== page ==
At one time, the Rural Municipalities of Hanover, Rhineland, and Stanley had been called the East and West Mennonite Reserves, riddled with Mennonite street villages. While many of these villages still exist in the RMs of Rhineland and Stanley, the majority of these villages in the East Reserve rapidly faded into oblivion. I often attempt to visit the sites of these villages, and typically only find cemeteries remaining — if I’m lucky. Even the majority of the villages in yantzied (across the Red River) are much changed from what they would have been in 1900.
That’s why I’m grateful for the ability to capture a glimpse of normal life in those early years, by paging through Mennonite Village Photography: Views From Manitoba 1890-1940.
This book features the photography of four young men who lived in four different villages… and to be honest, in spite of this previous post, I still had not sat down with the book and read it. I like the pay careful attention to books, and this makes me quite slow. I’d been saving this book, because I felt that I might be able to actually identify some people, if I paid enough attention.
It’s important to note this quote from the forward of the book:
“Their (the Mennonites) arrival and settlement on lands the government had set aside for them is one small chapter in the much larger and complicated history of Indigenous dispossession, treaty negotiation, colonization, and the Europeanization of Canada as a whole.”
Side note: I expect to see more addressing Indigenous dispossession and European colonization in upcoming publications.
I’m not sure how many people read the forward to books. Do you? I felt it was particularly important to read the forward to this book because it’s a picture book, with no interpretations. Just large, beautifully selected photographs from an era we rarely are able to see. This is especially true as many Mennonites frowned upon the notion of photography at the time, which makes these four young men whose work is featured here, pioneers in a different way. I wonder if any women had access to cameras? I would love to see their pictures.
One more note from the forward:
“While the collections have varied histories, they are all alike in having lain in almost-forgotten storage. It is impossible to know how many similar collections were lost…”
The idea of such photographs being lost forever hits hard.
Now, here are my random, disjointed thoughts as I’ve paged through this exquisite book.
The image of the Altbergthal village road draws me in , not just the two women laughing together in close, fashionable 1920s camaraderie, but the way the village street winds and bends with a house in the distance.
Though the hunting brigade on Buffalo Creek is striking — there’s so much going on, including a clear enjoyment of guns, which is surprising. I’d thought Mennonites were anti-gun for some reason… at least, back in the day. Evidently some were leaving this notion behind fairly early.
Then I come to the Schoenweise section. At first when I read that one of these photographers was from Schoenweise, I envisioned my recent late summer visit to the West Reserve village of Schoenweise, but in reading up on the details of Johann E. Funk, I realized he was from the East Reserve. Wait… all that remains of this village are two headstones lain flat in the ditch alongside a driveway, covered with grass.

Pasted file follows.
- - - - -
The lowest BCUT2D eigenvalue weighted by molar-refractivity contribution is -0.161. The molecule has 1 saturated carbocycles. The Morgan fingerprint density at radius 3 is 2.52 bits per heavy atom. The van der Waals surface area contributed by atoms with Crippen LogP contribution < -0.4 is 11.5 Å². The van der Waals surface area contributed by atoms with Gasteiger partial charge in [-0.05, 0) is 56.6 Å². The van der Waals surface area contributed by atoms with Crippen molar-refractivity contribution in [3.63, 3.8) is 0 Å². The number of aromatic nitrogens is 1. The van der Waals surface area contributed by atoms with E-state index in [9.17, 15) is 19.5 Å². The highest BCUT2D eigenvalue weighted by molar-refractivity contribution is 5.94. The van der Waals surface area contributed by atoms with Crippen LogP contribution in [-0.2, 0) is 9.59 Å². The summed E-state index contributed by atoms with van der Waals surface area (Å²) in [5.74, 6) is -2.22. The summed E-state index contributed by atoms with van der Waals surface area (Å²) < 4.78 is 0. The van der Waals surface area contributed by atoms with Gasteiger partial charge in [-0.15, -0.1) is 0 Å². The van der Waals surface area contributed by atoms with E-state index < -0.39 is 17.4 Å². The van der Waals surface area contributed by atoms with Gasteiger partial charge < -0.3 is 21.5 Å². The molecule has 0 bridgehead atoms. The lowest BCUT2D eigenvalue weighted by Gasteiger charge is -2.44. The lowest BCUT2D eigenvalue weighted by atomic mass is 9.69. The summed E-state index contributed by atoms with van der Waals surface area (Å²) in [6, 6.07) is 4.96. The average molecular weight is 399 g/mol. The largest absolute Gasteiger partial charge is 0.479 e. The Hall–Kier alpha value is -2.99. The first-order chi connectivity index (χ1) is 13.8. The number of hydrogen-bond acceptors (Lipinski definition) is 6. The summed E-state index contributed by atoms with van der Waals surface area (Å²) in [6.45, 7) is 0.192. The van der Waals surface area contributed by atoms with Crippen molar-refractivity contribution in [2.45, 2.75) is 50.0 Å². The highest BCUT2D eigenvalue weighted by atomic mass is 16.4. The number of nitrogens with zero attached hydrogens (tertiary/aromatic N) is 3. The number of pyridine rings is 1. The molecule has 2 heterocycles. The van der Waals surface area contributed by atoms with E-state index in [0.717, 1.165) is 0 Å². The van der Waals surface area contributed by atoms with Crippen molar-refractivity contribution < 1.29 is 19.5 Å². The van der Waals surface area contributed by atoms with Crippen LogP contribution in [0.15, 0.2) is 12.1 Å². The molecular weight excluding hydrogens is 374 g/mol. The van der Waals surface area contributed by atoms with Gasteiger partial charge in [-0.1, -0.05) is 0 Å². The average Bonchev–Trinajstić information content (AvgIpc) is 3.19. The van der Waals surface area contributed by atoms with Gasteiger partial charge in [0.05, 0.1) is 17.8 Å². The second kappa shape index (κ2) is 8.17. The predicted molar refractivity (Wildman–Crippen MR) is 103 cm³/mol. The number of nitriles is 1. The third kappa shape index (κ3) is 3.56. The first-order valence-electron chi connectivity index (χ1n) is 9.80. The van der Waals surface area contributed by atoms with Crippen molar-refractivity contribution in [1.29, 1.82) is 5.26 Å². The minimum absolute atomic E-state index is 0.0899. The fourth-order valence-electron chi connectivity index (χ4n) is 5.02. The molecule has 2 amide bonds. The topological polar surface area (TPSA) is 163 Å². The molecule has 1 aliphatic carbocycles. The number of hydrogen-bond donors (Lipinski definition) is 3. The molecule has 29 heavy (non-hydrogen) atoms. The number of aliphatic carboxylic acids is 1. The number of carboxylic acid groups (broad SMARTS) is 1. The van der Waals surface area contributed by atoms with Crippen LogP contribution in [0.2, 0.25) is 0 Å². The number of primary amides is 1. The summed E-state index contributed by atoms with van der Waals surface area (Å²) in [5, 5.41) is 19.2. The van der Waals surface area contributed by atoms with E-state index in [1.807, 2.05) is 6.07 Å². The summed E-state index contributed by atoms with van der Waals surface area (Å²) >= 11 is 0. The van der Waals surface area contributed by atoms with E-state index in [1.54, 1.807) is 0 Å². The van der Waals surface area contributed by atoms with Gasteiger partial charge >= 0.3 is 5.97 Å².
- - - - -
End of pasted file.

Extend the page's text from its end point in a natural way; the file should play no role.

I went back the post I’d written about it. Those headstones belong to Maria and Catharina Funk.
The picture I’m looking at: Maria and Helena Funk.
Maria, who died in 1910. She’s pictured here. Wow. I stare at her, the photograph is taking me into the moment when she was young and alive.
I turn the page and am suddenly face-to-face with Katharina Funk. Whether it’s Catharina or Katharina, clearly the other headstone belongs to her. The dates match. I flip between looking at Katharina… and her headstone.
Time is such a funny thing. We think it moves slowly… but in truth I think it goes fast. Even when we think it’s not.
It’s astonishing that P.G. Hamm’s pictures had been stored in open milk crates in the barn’s milkroom. I wonder how many others have been similarly “stored” and unintentionally demolished?
I find it so interesting to see the Neubergthal store in the early 1900s — the house part is familiar, as it still stands, but the store is gone. Now I understand what it had looked like.
The Neubergthal pig butchering is quite a slice-of-life image. How many people are in this picture? So many. I think my favourite part is the fellow taking a swig out of the bottle. It would be neat if someone would attempt to recreate this image.
This book contains more than one photo of siblings next to coffins. What a fascinating subject. I’m lost in their eyes, so uncertain, sad, uncomfortable.
The two gents cheersing their alcohol, strikes me as familiar. I’ve seen a similar picture in a collection of old family photos from yantzied, featuring my great-grandfather in his youth. I must find it, and compare.
The house and store appears again in the background of an auction shot. I love pictures like this, I get a real sense of the village layout, and feel I’m stepping into village life well over a century past.
And then, at last, I page up to the final photographer’s works, belonging to Heinrich D. Fast from Gruenfeld! The Kleefelder in me is curious.
As I look at H.D. Fast’s pictures, I find myself mostly taken in by the surrounding topography. The trees, the bush.
These are photographs that we would never have access to otherwise. The Mennonite Historic Arts Committee is responsible for finding these extraordinary photographs and bringing them to light. This book would make an excellent Christmas gift. You can purchase the book online, here.